It’s clear we can’t trust Big Tech to police itself. Instead of false promises, protecting abortion seekers will require real, fundamental changes to data privacy protections. Thankfully, lawmakers are beginning to take action.

Washington just became the first state to enact a comprehensive health data privacy law, which includes a requirement that tech companies gather express consent before collecting and selling sensitive health information. In California, Assemblymember Rebecca Bauer-Kahan is spearheading an effort to protect users whose data is collected by period tracking and other health apps. At the federal level, Rep. Sara Jacobs introduced legislation that would create a nationwide provision to protect personal reproductive health information. And now, Democrats in the Senate are demanding answers from Google about its failure to stop dangerous data collection practices that put abortion seekers at risk.

These are steps in the right direction, and we urge all policymakers to support them.

After all, the last time abortion was illegal in America we called each other on landlines. If Big Tech companies won’t rein in their dangerous surveillance advertising practices, policymakers must intervene. Americans' health, safety, and basic freedoms depend on it.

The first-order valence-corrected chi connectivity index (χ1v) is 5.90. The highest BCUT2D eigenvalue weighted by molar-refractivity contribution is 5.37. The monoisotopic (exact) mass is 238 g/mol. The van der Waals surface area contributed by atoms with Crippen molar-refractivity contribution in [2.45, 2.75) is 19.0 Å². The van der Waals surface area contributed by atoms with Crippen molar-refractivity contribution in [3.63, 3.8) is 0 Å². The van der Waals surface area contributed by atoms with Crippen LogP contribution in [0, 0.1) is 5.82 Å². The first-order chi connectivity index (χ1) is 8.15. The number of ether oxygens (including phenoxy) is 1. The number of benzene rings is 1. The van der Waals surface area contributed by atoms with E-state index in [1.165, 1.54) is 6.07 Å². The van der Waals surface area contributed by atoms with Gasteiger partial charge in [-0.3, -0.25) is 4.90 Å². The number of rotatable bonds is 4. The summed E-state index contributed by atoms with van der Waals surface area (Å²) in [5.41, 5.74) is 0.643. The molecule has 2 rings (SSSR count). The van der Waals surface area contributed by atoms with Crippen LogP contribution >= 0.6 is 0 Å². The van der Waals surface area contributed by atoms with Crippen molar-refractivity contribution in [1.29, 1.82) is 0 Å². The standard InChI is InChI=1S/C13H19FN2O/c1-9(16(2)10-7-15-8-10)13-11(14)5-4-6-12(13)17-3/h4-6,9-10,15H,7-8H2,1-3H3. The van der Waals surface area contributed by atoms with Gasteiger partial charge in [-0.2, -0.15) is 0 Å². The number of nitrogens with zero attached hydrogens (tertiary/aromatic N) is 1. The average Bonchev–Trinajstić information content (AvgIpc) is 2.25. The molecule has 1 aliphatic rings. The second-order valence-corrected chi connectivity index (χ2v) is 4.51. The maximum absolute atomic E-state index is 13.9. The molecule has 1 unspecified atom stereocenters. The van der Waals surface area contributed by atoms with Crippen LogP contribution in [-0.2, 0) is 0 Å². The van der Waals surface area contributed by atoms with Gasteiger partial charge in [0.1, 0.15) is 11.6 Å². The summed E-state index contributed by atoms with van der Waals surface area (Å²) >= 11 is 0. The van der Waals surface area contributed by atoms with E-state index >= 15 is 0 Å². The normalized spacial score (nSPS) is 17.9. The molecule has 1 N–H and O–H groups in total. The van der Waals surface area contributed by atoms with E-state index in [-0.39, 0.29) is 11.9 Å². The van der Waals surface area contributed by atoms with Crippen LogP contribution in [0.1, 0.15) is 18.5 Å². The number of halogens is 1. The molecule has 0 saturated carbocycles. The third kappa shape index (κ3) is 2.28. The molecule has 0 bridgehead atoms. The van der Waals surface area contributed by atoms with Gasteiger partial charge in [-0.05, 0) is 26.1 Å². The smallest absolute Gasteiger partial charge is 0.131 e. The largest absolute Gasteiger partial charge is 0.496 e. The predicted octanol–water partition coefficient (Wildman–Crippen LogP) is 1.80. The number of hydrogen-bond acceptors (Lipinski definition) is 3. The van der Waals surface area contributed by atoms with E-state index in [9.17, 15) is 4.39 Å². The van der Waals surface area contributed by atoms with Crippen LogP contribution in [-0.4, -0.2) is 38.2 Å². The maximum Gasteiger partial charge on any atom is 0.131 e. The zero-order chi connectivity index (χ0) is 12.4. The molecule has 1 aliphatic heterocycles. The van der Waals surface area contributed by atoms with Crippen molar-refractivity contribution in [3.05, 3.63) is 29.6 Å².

Nicole Gill
Nicole Gill is Co-founder and Executive Director of Accountable Tech where she leads organizational development and strategy to tackle digital threats to democracy. Before founding Accountable Tech, Nicole led national campaigns on marriage equality, progressive tax reform, and protecting the Afford...
Aditi Ramesh
Aditi is a Policy Manager at Accountable Tech. She has five years of research, policy, and campaign experience on issues related to digital rights, privacy, and surveillance, both in the US and India. Aditi was a 2018 Fulbright Fellow, where she studied youth civic engagement in Bangalore. Currently...